The second concept is that of synthesis; the modalities of time, in turn, are the result of the synthesis of these elements: " out of a chaos of unrelated particulars, paths are selected " 30, emphasis in original. Here too, as Williams shows 30 , Deleuze appropriates the Kantian concept of synthesis by modifying its status: in Kant, syntheses are activities undertaken by the mind or the subject, whereas in Deleuze, by contrast, they are passive processes that are constitutive of both minds and subjects -- and indeed, of objects as well Summarizing his thesis, Williams writes: "Every determinate thing is a combination of singularities, forming a multiplicity that is changing in multiple ways according to the syntheses of time" n The heart of the book, however, lies in its central chapters two through five , where Williams expands on the concept of synthesis, and presents detailed analysis of the three fundamental types of temporal syntheses proposed by Deleuze: habit present , memory past , and the new future.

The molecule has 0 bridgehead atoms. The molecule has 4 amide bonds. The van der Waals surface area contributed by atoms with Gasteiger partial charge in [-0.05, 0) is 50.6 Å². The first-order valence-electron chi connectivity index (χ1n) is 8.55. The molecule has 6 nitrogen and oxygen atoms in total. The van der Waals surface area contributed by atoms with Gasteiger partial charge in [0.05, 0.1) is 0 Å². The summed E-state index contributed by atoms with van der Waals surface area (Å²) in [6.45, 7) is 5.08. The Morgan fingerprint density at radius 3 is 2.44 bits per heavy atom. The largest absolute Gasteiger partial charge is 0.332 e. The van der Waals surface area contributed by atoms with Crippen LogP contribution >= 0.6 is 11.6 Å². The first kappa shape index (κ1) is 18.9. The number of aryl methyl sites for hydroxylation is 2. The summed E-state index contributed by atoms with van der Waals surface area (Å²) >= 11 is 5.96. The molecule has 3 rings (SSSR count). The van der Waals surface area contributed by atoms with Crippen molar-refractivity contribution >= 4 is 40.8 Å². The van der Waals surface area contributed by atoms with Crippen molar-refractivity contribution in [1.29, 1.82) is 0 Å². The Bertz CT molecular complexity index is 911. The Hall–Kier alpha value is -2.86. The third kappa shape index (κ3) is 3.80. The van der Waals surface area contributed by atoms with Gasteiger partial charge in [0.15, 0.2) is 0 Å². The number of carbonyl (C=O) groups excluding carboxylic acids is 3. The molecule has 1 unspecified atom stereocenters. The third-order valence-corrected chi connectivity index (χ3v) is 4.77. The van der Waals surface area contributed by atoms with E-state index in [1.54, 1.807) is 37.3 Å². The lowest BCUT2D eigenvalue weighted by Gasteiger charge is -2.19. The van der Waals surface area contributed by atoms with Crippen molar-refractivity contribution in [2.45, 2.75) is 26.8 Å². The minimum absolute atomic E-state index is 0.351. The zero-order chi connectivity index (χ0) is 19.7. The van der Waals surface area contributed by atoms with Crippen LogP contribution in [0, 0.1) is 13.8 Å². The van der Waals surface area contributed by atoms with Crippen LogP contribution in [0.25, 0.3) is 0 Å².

We can only provide a few hints here of the richness of Williams' analyses of the three syntheses. First Synthesis Habit.